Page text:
My Top 1000 Songs #60: Uncle Albert/Admiral Halsey

I think it goes without saying that "Uncle Albert/Admiral Halsey," a fairly lightweight and silly entry in the McCartney oeuvre, fits squarely in the song-I-love-for-purely-personal-reasons bucket rather than the undeniably-timeless-critically-revered-classic bucket.

Prior visitors to this site and readers of my book (Thanks! Christmas is coming! Buy a copy for a friend!) know of the importance Paul & Linda McCartney's 1971 minor pop nugget Ram has played in my life. It was the lone rock album (well, 8-track tape) my parents had when I was a kid, and it made a lasting impression on me. And this song was my favorite thing on the record. 

I'll admit that the ability to delight a 5-year-old child who doesn't know the first thing about music may not be the ideal endorsement for a musical work. But I do think the song transcends my personal relationship with it.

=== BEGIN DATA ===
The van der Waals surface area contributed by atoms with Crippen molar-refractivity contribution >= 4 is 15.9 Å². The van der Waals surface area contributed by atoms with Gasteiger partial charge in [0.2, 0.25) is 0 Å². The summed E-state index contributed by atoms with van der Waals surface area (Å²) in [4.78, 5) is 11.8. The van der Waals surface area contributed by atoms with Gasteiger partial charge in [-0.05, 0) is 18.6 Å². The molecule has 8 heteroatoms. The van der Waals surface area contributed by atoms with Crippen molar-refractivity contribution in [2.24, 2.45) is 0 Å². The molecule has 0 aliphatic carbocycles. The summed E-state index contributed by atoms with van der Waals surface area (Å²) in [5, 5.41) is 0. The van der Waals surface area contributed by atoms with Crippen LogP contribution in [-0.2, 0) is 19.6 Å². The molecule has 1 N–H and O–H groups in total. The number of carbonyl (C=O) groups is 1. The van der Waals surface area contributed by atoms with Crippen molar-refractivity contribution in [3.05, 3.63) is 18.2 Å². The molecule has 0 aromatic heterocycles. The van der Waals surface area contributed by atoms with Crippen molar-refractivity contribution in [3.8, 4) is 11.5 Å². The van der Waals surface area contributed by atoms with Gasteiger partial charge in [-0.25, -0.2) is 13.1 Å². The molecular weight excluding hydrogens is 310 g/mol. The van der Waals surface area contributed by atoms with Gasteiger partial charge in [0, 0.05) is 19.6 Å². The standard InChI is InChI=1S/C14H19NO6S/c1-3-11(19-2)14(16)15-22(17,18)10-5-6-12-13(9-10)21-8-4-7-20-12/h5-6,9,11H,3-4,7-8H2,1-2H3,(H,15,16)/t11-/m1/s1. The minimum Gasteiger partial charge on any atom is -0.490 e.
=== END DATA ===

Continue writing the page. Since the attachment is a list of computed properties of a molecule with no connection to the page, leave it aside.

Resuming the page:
Why? It's catchy as hell, that's why. Particularly the "hands across the water, hands across the sky" refrain in the second half of the song; tell me you can listen without singing along. I refuse to believe it. And, sure, it's silly, McCartney wading into Monty Pythonesque absurdity and silly voices; yet even on the most seemingly throwaway of tracks, Sir Paul can't resist showing off--the complex two-part suite that switches from gentle, distinctly 70s ballad to rousing power pop; the layering of Paul and Linda's voices into a wash of joyous harmony; the odd little sound effects and studio tricks that make even an early 70s lo-fi home recording sound like a thoughtfully-constructed opus; and, of course, a veritable slew of hooks throughout.

Beatles and McCartney purists may mock it as inconsequential in the vein of "Maxwell's Silver Hammer" (another one I'll gladly defend, flaws and all); but I think I would have fallen in love with it even if I'd discovered it as a jaded adult rather than a wide-eyed soon-to-be-rock-and-roll-obsessed kid desperate for a break from my parents' Carpenters records.

Paul himself wouldn't play the damn thing live, but Tim Christensen's wonderful Pure McCartney project did a bang-up job (though this video appears to be a little off-sync):